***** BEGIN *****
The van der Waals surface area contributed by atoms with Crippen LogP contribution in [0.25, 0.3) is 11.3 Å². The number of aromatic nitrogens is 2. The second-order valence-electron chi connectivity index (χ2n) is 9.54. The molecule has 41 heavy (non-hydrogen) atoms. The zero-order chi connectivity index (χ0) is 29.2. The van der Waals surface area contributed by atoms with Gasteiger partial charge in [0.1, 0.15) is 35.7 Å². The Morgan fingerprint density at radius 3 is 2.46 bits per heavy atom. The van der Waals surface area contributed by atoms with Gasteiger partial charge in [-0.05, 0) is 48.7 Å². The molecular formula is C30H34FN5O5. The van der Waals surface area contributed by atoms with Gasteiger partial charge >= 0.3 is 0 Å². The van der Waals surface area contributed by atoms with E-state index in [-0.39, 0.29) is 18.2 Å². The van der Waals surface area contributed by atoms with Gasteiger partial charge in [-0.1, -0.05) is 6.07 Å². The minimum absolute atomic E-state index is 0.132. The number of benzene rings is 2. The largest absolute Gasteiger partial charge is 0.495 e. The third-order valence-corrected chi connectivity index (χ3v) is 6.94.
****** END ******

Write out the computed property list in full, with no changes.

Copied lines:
The van der Waals surface area contributed by atoms with Crippen LogP contribution in [0.25, 0.3) is 11.3 Å². The number of aromatic nitrogens is 2. The second-order valence-electron chi connectivity index (χ2n) is 9.54. The molecule has 41 heavy (non-hydrogen) atoms. The zero-order chi connectivity index (χ0) is 29.2. The van der Waals surface area contributed by atoms with Gasteiger partial charge in [0.1, 0.15) is 35.7 Å². The Morgan fingerprint density at radius 3 is 2.46 bits per heavy atom. The van der Waals surface area contributed by atoms with Gasteiger partial charge in [-0.05, 0) is 48.7 Å². The molecular formula is C30H34FN5O5. The van der Waals surface area contributed by atoms with Gasteiger partial charge >= 0.3 is 0 Å². The van der Waals surface area contributed by atoms with E-state index in [-0.39, 0.29) is 18.2 Å². The van der Waals surface area contributed by atoms with Gasteiger partial charge in [-0.1, -0.05) is 6.07 Å². The minimum absolute atomic E-state index is 0.132. The number of benzene rings is 2. The largest absolute Gasteiger partial charge is 0.495 e. The third-order valence-corrected chi connectivity index (χ3v) is 6.94.